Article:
Judge Down Portion of Missouri Birth Control Law in Conflict with Obamacare
March 19, 2013

(via JohnCombest.com)
JEFFERSON CITY, Mo. (KFVS/AP) – A federal judge has struck down a Missouri health insurance law because it conflicts with a federal mandate for insurers to cover birth control at no additional cost to women.

U.S. District Judge Audrey Fleissig cited a provision in the U.S. Constitution declaring that federal laws take precedence over contradictory state laws.

Missouri’s Republican-led Legislature overrode the veto of Democratic Gov. Jay Nixon last September to enact a law that appeared to be the first in the nation to directly rebut the Obama administration’s contraception policy. The Missouri law required insurers to issue policies without contraception coverage if individuals or employers objected because of religious or moral beliefs.

Fleissig had issued a temporary restraining order against Missouri’s law last December.

Hamner Hill, the Department Chairperson of the Political Science, Philosophy, and Religion Department at Southeast Missouri State said he’s not surprised by the judge’s decision.

He thought it was an easy call based on what the U.S. Constitution says, federal law takes precedence over state law.

Missouri Senate Approves Birth Control Restriction Measure
March 29, 2012

(AP) – The Missouri Senate has approved legislation letting employers refuse to provide health insurance coverage for birth control in some instances.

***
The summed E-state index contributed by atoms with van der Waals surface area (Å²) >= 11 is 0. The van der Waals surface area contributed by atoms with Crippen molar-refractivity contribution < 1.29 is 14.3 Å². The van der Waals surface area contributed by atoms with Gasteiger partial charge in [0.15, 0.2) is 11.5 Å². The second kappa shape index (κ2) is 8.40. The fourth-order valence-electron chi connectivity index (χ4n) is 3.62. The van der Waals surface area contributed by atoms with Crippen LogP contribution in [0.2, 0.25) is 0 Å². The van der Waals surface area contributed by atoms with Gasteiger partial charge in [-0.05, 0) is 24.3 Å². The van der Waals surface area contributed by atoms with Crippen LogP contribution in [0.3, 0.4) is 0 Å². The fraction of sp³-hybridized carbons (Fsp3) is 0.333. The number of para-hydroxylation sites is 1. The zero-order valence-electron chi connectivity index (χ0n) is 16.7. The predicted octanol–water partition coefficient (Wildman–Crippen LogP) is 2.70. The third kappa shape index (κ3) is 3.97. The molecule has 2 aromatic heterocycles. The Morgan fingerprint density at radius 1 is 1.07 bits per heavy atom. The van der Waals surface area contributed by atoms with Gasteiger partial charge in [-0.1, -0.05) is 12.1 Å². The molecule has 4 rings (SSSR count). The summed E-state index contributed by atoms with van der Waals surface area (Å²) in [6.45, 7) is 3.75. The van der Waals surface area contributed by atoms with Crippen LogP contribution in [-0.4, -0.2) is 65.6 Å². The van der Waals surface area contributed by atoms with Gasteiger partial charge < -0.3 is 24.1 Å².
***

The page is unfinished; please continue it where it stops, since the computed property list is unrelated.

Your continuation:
The legislation, passed Thursday on a voice vote, would let employers deny coverage unless an employee has a medical need for birth control. The measure now goes to the Missouri House.

Sponsoring Sen. John Lamping, a St. Louis County Republican, says business owners should not have to pay for medical procedures they find morally objectionable.

Some Senate Democrats said the bill would make it more difficult for women to obtain contraception. They also said most of the bill’s provisions are already in state law, and that Republicans merely bought the bill up to appease conservative religious voters.

Another Rally Planned for Capitol Today, the Only Way Rush & Women’s Rights Get Together
March 28, 2012

A day after a big rally at the Missouri State Capitol Tuesday, another is in the works for Wednesday (see previous post).
Opponents of President Obama’s health care law staged a rally Tuesday urging Missouri lawmakers not to set up the new law’s state health exchange.
Wednesday, organizers of the ‘Rally Against Rush and for Women’s Health’, say they’ll gather at the state capitol.
Democratic Floor Leader Tishaura Jones and others will voice their objections to Rush Limbaugh, a bust in his honor in the capitol and legislation pending in the General Assembly. Jones, and others, think at least two proposed measures attack access to birth control.
Tuesday the Republican legislature moved ahead on two fronts.
The State Senate passed a bill letting employers refuse to provide health insurance coverage for birth control in some instances.